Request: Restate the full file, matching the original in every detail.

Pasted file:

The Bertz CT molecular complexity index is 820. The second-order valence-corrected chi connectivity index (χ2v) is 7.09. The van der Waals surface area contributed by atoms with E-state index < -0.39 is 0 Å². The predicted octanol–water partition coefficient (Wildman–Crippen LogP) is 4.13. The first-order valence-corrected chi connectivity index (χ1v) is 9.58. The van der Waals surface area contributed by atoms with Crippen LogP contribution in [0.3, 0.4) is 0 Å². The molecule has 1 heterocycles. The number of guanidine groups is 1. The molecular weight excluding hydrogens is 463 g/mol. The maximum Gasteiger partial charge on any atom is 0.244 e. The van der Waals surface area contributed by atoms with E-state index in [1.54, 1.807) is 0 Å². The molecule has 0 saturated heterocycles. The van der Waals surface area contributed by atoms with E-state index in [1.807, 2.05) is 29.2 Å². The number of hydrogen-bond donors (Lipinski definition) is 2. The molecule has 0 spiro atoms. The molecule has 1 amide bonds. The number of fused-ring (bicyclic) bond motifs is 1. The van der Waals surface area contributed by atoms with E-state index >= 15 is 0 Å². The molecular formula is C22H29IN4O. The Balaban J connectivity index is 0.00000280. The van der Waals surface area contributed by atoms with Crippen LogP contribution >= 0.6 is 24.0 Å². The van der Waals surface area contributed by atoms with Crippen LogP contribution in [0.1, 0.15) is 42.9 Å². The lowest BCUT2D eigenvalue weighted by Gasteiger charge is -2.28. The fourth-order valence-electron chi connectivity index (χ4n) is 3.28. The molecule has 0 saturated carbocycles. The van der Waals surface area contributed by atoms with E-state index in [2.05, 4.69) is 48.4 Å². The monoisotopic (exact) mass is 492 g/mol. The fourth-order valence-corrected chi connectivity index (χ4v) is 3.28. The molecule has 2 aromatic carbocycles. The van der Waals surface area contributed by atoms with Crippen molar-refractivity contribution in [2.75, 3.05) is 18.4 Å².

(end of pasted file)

The Bertz CT molecular complexity index is 820. The second-order valence-corrected chi connectivity index (χ2v) is 7.09. The van der Waals surface area contributed by atoms with E-state index < -0.39 is 0 Å². The predicted octanol–water partition coefficient (Wildman–Crippen LogP) is 4.13. The first-order valence-corrected chi connectivity index (χ1v) is 9.58. The van der Waals surface area contributed by atoms with Crippen LogP contribution in [0.3, 0.4) is 0 Å². The molecule has 1 heterocycles. The number of guanidine groups is 1. The molecular weight excluding hydrogens is 463 g/mol. The maximum Gasteiger partial charge on any atom is 0.244 e. The van der Waals surface area contributed by atoms with E-state index in [1.54, 1.807) is 0 Å². The molecule has 0 saturated heterocycles. The van der Waals surface area contributed by atoms with E-state index in [1.807, 2.05) is 29.2 Å². The number of hydrogen-bond donors (Lipinski definition) is 2. The molecule has 0 spiro atoms. The molecule has 1 amide bonds. The number of fused-ring (bicyclic) bond motifs is 1. The van der Waals surface area contributed by atoms with E-state index >= 15 is 0 Å². The molecular formula is C22H29IN4O. The Balaban J connectivity index is 0.00000280. The van der Waals surface area contributed by atoms with Crippen LogP contribution >= 0.6 is 24.0 Å². The van der Waals surface area contributed by atoms with Crippen LogP contribution in [0.1, 0.15) is 42.9 Å². The lowest BCUT2D eigenvalue weighted by Gasteiger charge is -2.28. The fourth-order valence-electron chi connectivity index (χ4n) is 3.28. The molecule has 0 saturated carbocycles. The van der Waals surface area contributed by atoms with E-state index in [2.05, 4.69) is 48.4 Å². The monoisotopic (exact) mass is 492 g/mol. The fourth-order valence-corrected chi connectivity index (χ4v) is 3.28. The molecule has 2 aromatic carbocycles. The van der Waals surface area contributed by atoms with Crippen molar-refractivity contribution in [2.75, 3.05) is 18.4 Å².